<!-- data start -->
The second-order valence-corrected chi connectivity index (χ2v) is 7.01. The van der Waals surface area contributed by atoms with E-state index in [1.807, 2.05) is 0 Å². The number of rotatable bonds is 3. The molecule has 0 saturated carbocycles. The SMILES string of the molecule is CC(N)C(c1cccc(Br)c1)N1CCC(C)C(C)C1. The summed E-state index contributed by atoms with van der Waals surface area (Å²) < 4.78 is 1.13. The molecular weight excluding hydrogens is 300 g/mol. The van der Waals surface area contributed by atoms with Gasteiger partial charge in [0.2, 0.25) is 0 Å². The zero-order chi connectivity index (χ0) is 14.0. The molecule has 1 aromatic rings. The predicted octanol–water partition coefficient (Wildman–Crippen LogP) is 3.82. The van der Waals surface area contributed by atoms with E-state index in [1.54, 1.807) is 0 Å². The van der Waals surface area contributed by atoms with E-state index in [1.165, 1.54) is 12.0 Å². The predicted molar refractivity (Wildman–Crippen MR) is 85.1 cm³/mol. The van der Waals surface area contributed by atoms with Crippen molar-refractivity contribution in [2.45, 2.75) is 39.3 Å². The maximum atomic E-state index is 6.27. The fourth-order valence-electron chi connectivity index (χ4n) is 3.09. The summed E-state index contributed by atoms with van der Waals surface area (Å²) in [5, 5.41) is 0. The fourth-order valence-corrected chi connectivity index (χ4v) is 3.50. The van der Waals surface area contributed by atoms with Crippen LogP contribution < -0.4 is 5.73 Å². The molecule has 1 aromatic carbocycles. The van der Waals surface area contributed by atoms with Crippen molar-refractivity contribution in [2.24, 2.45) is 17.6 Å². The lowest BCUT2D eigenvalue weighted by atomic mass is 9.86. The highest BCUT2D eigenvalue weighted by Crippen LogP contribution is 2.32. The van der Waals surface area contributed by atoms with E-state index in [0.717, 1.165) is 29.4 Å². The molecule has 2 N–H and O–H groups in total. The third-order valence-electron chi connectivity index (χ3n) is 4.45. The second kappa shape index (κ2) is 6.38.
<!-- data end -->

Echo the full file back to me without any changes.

The second-order valence-corrected chi connectivity index (χ2v) is 7.01. The van der Waals surface area contributed by atoms with E-state index in [1.807, 2.05) is 0 Å². The number of rotatable bonds is 3. The molecule has 0 saturated carbocycles. The SMILES string of the molecule is CC(N)C(c1cccc(Br)c1)N1CCC(C)C(C)C1. The summed E-state index contributed by atoms with van der Waals surface area (Å²) < 4.78 is 1.13. The molecular weight excluding hydrogens is 300 g/mol. The van der Waals surface area contributed by atoms with Gasteiger partial charge in [0.2, 0.25) is 0 Å². The zero-order chi connectivity index (χ0) is 14.0. The molecule has 1 aromatic rings. The predicted octanol–water partition coefficient (Wildman–Crippen LogP) is 3.82. The van der Waals surface area contributed by atoms with E-state index in [1.54, 1.807) is 0 Å². The van der Waals surface area contributed by atoms with E-state index in [1.165, 1.54) is 12.0 Å². The predicted molar refractivity (Wildman–Crippen MR) is 85.1 cm³/mol. The van der Waals surface area contributed by atoms with Crippen molar-refractivity contribution in [2.45, 2.75) is 39.3 Å². The maximum atomic E-state index is 6.27. The fourth-order valence-electron chi connectivity index (χ4n) is 3.09. The summed E-state index contributed by atoms with van der Waals surface area (Å²) in [5, 5.41) is 0. The fourth-order valence-corrected chi connectivity index (χ4v) is 3.50. The van der Waals surface area contributed by atoms with Crippen LogP contribution < -0.4 is 5.73 Å². The molecule has 1 aromatic carbocycles. The van der Waals surface area contributed by atoms with Crippen molar-refractivity contribution in [2.24, 2.45) is 17.6 Å². The lowest BCUT2D eigenvalue weighted by atomic mass is 9.86. The highest BCUT2D eigenvalue weighted by Crippen LogP contribution is 2.32. The van der Waals surface area contributed by atoms with E-state index in [0.717, 1.165) is 29.4 Å². The molecule has 2 N–H and O–H groups in total. The third-order valence-electron chi connectivity index (χ3n) is 4.45. The second kappa shape index (κ2) is 6.38.